Oh, the French.
Only they would think to boil an egg to then break it down into a sauce.
But we're grateful for such logic-defying experiments. Otherwise sauce gribiche, the condiment of the moment, would never have been created.
The classic sauce gribiche (see the recipe) operates like mayonnaise on steroids. To make it, hard-boiled eggs are emulsified with cornichons, capers, tarragon and mustard before being traditionally slapped on blanched vegetables, fish or tête de veau (calf's head). But chefs around the country have recently been putting their sauce gribiche to fresh use.
At Billy Sunday in Chicago, sauce gribiche pools around pickled sardines, fried sardine spines and potato chips. Chef de cuisine John Vermiglio used the fish sticks of his youth as inspiration: "Our gribiche is like a grown-up version of tartar sauce."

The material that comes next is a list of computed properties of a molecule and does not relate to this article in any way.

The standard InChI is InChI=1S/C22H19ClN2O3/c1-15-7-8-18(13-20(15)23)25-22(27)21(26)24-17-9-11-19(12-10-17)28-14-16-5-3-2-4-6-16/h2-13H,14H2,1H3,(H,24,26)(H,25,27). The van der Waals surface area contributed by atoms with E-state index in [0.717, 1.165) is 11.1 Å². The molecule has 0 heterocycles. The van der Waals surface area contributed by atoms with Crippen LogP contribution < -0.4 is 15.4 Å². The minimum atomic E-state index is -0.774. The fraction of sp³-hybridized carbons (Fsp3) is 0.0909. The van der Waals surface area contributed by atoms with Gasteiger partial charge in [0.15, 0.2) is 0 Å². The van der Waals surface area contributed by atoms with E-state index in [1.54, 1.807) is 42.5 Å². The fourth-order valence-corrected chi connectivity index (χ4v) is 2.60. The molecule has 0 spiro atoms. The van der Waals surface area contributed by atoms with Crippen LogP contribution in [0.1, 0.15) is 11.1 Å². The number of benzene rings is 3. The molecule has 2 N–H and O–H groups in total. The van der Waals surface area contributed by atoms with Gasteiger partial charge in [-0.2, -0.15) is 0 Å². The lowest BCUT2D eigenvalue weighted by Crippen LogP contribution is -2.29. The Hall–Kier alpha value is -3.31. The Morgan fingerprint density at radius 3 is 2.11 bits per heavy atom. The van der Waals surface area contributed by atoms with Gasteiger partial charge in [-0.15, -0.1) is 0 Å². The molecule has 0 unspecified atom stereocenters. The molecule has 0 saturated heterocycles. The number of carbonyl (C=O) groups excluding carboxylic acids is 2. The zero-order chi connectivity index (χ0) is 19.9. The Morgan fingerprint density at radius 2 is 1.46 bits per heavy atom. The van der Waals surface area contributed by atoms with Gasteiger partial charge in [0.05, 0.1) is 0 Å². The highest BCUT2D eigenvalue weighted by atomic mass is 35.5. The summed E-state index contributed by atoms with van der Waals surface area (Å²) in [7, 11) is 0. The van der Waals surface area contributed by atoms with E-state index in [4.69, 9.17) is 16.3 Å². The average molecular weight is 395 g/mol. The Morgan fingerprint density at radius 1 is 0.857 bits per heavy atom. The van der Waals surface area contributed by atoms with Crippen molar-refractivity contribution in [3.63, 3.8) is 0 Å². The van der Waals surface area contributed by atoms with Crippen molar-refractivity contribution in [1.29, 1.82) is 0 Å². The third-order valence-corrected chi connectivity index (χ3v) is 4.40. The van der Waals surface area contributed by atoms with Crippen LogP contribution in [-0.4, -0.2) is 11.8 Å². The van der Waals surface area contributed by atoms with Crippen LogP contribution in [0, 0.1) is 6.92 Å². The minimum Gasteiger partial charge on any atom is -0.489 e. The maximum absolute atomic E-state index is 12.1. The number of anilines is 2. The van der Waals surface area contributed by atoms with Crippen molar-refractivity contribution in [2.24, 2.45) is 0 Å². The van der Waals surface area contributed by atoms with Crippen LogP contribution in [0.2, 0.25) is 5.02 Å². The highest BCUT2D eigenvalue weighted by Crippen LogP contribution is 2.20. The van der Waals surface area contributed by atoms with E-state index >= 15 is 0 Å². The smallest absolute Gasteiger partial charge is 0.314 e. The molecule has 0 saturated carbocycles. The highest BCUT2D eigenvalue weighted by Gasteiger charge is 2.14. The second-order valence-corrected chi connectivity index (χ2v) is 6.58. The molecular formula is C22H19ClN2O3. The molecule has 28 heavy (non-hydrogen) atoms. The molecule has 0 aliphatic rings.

David Chang's Má Pêche in New York pushes the sauce Eastward. Chef Paul Carmichael smokes the hard-boiled eggs before coaxing them into a sauce, then tosses the husky condiment with snap peas, thin strips of seaweed and thumbnail-size slivers of potato.
In Minneapolis, Bachelor Farmer head chef Paul Berglund makes all of his mayonnaise with boiled eggs. "It started because of the health department, but now I prefer it to a raw-yolk mayonnaise because it's more stable and lasts longer," he says. His gribiche is spiked with chervil and parsley, and is currently being served with grilled spring asparagus.
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